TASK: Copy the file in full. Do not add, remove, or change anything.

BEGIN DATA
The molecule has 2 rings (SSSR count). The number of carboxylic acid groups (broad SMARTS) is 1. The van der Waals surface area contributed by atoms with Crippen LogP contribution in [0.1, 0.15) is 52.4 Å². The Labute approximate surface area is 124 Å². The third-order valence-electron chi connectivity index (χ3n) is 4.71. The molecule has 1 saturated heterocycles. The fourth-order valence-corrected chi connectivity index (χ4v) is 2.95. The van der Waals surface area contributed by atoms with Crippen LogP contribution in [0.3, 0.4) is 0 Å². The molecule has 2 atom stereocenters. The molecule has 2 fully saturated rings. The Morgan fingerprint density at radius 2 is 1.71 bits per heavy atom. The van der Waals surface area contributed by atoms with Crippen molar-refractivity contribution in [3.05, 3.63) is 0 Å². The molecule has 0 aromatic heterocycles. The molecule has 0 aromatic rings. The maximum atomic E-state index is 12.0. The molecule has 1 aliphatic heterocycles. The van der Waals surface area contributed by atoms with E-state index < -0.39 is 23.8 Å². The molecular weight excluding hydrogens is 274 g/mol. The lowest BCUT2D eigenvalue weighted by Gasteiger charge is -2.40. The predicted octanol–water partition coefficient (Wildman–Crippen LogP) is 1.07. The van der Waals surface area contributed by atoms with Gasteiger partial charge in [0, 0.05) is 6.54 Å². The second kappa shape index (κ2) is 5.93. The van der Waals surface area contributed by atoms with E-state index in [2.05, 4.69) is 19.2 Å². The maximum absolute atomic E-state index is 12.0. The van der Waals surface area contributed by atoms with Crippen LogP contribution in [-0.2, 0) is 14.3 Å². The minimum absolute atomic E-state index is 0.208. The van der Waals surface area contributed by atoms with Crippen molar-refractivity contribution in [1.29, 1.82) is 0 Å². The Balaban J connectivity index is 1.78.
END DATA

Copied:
The molecule has 2 rings (SSSR count). The number of carboxylic acid groups (broad SMARTS) is 1. The van der Waals surface area contributed by atoms with Crippen LogP contribution in [0.1, 0.15) is 52.4 Å². The Labute approximate surface area is 124 Å². The third-order valence-electron chi connectivity index (χ3n) is 4.71. The molecule has 1 saturated heterocycles. The fourth-order valence-corrected chi connectivity index (χ4v) is 2.95. The van der Waals surface area contributed by atoms with Crippen LogP contribution in [0.3, 0.4) is 0 Å². The molecule has 2 atom stereocenters. The molecule has 2 fully saturated rings. The Morgan fingerprint density at radius 2 is 1.71 bits per heavy atom. The van der Waals surface area contributed by atoms with Crippen molar-refractivity contribution in [3.05, 3.63) is 0 Å². The molecule has 0 aromatic heterocycles. The molecule has 0 aromatic rings. The maximum atomic E-state index is 12.0. The molecule has 1 aliphatic heterocycles. The van der Waals surface area contributed by atoms with E-state index < -0.39 is 23.8 Å². The molecular weight excluding hydrogens is 274 g/mol. The lowest BCUT2D eigenvalue weighted by Gasteiger charge is -2.40. The predicted octanol–water partition coefficient (Wildman–Crippen LogP) is 1.07. The van der Waals surface area contributed by atoms with Gasteiger partial charge in [0, 0.05) is 6.54 Å². The second kappa shape index (κ2) is 5.93. The van der Waals surface area contributed by atoms with E-state index in [2.05, 4.69) is 19.2 Å². The maximum absolute atomic E-state index is 12.0. The van der Waals surface area contributed by atoms with Crippen LogP contribution in [-0.2, 0) is 14.3 Å². The minimum absolute atomic E-state index is 0.208. The van der Waals surface area contributed by atoms with Crippen molar-refractivity contribution in [1.29, 1.82) is 0 Å². The Balaban J connectivity index is 1.78.